It is now possible to buy fluffy stick-on ears and tail to make your machine seem more friendly, but this does little to alleviate most difficulties experienced by unaccustomed users. These include having to hunt about for the on/off switch and discovering that the machine will not work without a password. Instruction manuals tend to be far too technical, and computer commands are frequently more like hieroglyphics than natural English.
Gordon Ross, European director of consulting services for Microsoft, the American software house, says: "I get technophobia every time I work with a new system. There is a really awful three-month period during which you feel totally inadequate. The machine seems stupid, you feel certain that the problems are not your fault, and you wonder if you will ever get to grips with it."
The problem is that computer systems are not instinctive. There is seldom an obvious procedure, and the huge range of commands used by different machines are easy to muddle or forget. Also the lengthy training requirement is a serious drawback for bosses because they have the least time available for fiddling on keyboards. Yet these problems must be overcome if companies are to survive into the next century, because technology offers the key opportunity for growth. If senior managers are not involved in its implementation, expensive mistakes will be made.
Computers on their own have never given anyone a business advantage, says Peter Bonfield, chairman of ICL, the British computer company recently bought by Fujitsu of Japan. There is little to be gained from merely automating existing business procedures. Technology can only make a company more competitive by being used to do something new, Bonfield says. "Senior executives must overcome the fear factor when it comes to information technology and see it as a powerful strategic tool that can help steer them through the turbulent waters of the 1990s."
Accordingly, companies such as ICL and Microsoft are moving away from selling hardware and software towards management consultancy, helping customers to use technology. Demonstrations are a potent method of getting the message across, according to Microsoft's Ross.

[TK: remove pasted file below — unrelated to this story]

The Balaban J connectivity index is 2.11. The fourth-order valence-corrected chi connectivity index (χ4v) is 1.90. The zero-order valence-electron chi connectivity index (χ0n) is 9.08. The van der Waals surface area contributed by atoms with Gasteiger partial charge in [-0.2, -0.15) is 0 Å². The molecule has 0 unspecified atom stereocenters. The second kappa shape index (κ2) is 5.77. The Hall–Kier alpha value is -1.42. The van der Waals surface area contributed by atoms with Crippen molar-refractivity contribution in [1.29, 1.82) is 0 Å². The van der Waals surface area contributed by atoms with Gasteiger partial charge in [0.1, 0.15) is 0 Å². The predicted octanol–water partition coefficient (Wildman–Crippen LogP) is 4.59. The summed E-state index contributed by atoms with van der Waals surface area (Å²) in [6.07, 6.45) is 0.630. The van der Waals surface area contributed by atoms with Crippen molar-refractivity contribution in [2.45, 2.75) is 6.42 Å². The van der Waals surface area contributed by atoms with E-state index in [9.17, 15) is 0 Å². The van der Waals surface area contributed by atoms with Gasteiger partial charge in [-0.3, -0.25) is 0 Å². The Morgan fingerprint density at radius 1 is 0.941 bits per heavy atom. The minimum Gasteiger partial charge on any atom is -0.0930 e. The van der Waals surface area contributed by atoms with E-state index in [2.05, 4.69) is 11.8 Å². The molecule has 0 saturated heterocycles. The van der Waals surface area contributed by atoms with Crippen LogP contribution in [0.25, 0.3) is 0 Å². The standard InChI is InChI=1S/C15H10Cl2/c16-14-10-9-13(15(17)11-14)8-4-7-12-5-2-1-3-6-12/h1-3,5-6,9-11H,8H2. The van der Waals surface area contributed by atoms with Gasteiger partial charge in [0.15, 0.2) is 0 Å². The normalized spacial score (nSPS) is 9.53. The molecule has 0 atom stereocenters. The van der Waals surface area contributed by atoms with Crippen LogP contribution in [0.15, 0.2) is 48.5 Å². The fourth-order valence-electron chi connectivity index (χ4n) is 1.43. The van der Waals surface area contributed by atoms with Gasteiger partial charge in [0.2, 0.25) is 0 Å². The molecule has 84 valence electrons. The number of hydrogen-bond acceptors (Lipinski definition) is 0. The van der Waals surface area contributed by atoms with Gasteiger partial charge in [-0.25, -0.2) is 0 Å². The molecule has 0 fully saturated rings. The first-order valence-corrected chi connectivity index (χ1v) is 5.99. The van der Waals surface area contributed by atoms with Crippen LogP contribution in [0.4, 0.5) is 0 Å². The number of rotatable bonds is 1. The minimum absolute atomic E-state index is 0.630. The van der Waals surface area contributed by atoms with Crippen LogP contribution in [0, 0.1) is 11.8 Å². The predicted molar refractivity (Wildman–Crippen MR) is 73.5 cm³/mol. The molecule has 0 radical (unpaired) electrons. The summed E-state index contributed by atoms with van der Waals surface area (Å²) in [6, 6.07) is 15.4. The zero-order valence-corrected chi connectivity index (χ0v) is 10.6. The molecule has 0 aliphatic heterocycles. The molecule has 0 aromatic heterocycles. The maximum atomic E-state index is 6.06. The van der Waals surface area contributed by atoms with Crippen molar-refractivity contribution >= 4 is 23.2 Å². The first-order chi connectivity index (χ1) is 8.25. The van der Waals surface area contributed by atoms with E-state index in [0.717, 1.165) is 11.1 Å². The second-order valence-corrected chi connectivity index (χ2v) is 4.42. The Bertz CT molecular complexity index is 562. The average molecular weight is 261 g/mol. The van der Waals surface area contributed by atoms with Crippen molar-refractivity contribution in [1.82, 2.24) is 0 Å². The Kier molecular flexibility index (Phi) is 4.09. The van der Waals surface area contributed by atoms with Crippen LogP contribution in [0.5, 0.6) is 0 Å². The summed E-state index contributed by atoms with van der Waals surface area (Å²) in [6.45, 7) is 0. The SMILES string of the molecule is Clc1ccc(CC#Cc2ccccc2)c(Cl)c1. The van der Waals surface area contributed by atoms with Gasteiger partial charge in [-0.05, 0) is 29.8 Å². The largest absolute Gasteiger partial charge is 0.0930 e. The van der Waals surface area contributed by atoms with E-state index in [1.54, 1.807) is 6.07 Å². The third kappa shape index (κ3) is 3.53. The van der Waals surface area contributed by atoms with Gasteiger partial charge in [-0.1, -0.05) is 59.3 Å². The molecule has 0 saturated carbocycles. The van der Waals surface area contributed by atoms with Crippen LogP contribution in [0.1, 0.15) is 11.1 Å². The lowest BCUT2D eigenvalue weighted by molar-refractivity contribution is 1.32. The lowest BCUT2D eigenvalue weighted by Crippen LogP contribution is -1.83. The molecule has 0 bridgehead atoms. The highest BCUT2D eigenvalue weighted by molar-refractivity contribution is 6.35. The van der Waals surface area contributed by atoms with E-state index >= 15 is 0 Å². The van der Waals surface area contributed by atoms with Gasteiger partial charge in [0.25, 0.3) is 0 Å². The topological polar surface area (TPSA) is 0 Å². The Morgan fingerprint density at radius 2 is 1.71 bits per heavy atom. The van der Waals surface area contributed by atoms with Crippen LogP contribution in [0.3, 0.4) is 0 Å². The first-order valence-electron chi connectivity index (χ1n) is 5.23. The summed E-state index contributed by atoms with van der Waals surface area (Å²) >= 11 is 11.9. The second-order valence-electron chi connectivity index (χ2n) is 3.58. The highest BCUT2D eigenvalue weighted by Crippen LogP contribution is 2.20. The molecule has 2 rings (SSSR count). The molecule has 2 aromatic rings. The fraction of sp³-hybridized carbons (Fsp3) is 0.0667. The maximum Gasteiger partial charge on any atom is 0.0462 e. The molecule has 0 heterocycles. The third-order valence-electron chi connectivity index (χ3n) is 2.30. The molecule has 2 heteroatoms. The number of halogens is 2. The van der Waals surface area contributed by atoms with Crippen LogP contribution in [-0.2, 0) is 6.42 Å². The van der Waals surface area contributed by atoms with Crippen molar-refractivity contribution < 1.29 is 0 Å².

Another training technique used by Microsoft is to confront managers with a potentially nightmarish situation. "We get them to rehearse the scenario where there has been a major disaster on a Friday night and they need to come into the office to prepare a press release on Saturday morning," explains Ross. "They are confronted by a heap of machines with no idea how to work them - this would be the worst possible time to start learning."
Finally, the method of introduction is crucial. Kay recalls one company where a dozen directors arrived at their offices one morning to discover new personal computers on their desks. "The company's IT department put them there with no explanation or suggestion as to how they might be useful. Three months later they were all thrown out. The company's office automation strategy was delayed at least a year, costing it millions of pounds in lost business benefit."
But perhaps the most promising move in the fight against technophobia is the introduction of "friendlier" machines. Hermann Hauser, co-founder of Acorn Computers, plans soon to launch a pocket machine with an electronic pen and software modelled on a book. "It is so simple that even your grandmother could understand it," Hauser says.
So there is hope yet for Britain's bosses.
(Jane Bird is technology editor of The Sunday Times.)